A voyage of discovery

STOCK MARKET INVESTMENT: here and on pages 20 to 21 we look at the ups and downs of using your hard-earned cash to buy shares

These DAys, Deptford Creek is an almost deserted backwater. But 400 years ago, it was one of the most important ports on the Thames. In 1553, when Sir Hugh Willoughby led his three small ships onto the river, he was not simply embarking on a voyage of discovery, he was laying the foundations of the modern business world.

Uniquely for the time, his expedition was financed by a group of businessmen who had banded together to form the Mysterie and Companie of Merchant Adventurers for the Discoverie of Regions, Dominions, Islands and Places Unknown.

The expedition was both a tragedy and a triumph. Within a year Willoughby and his crew were dead - caught in the Arctic ice as they sought the North-east Passage around Russia to China. But another captain, Richard Chancellor, survived, travelled to Moscow and negotiated Britain's first free-trade treaty with the Russian Tsar, Ivan the Terrible.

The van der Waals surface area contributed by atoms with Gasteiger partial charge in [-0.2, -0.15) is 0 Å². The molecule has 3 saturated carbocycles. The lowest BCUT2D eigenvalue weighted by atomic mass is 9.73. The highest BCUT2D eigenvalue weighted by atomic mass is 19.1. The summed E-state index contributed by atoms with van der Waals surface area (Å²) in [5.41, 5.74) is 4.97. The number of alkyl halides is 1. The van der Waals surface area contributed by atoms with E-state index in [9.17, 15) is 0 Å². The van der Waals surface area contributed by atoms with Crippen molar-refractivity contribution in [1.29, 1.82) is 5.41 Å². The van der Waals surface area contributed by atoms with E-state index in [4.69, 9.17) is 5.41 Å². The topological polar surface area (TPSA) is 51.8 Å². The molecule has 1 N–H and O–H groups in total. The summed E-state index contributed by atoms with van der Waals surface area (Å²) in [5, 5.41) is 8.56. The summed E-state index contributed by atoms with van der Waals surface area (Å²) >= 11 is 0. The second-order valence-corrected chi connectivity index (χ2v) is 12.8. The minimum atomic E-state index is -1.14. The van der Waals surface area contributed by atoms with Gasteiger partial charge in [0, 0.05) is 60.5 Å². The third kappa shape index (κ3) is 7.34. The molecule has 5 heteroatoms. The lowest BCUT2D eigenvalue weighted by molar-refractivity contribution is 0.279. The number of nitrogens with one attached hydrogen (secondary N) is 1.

The Muscovy Company was the first business in Britain with a modern company structure that separated ownership from management. The merchants each subscribed pounds 25 for a share of the business but did not get involved in day-to-day operations, which were the responsibility of the governor and his deputies, or as we would call them, the board of directors.

Most companies today are engaged in less exciting activity than discovering unknown lands but the basic structure remains the same: ownership is in shares that can be traded freely and is separate from the management of the business.

About 9 million people in Britain own shares, either investing in them directly, or with indirect shareholdings through pension funds, personal equity plans or unit and investment trusts. The attraction is simple: over the long term, money invested in shares will be worth much more than if it were kept in a savings account, particularly at the present level of interest rates. Yet many investors continue to shun the stock market.

That is often because of the perception that investment in the stock market is risky, difficult and only for rich folk in the City. The truth is rather different.

When you buy shares you hope to make money in two ways: a regular income from the dividend and capital growth, by which the shares will ultimately sell for a higher price than you paid in the first place.

But it is important to know that dividends do not always increase from year to year. If a company's profits take a nosedive, the payout to shareholders may be cut or even passed altogether, although this is rare.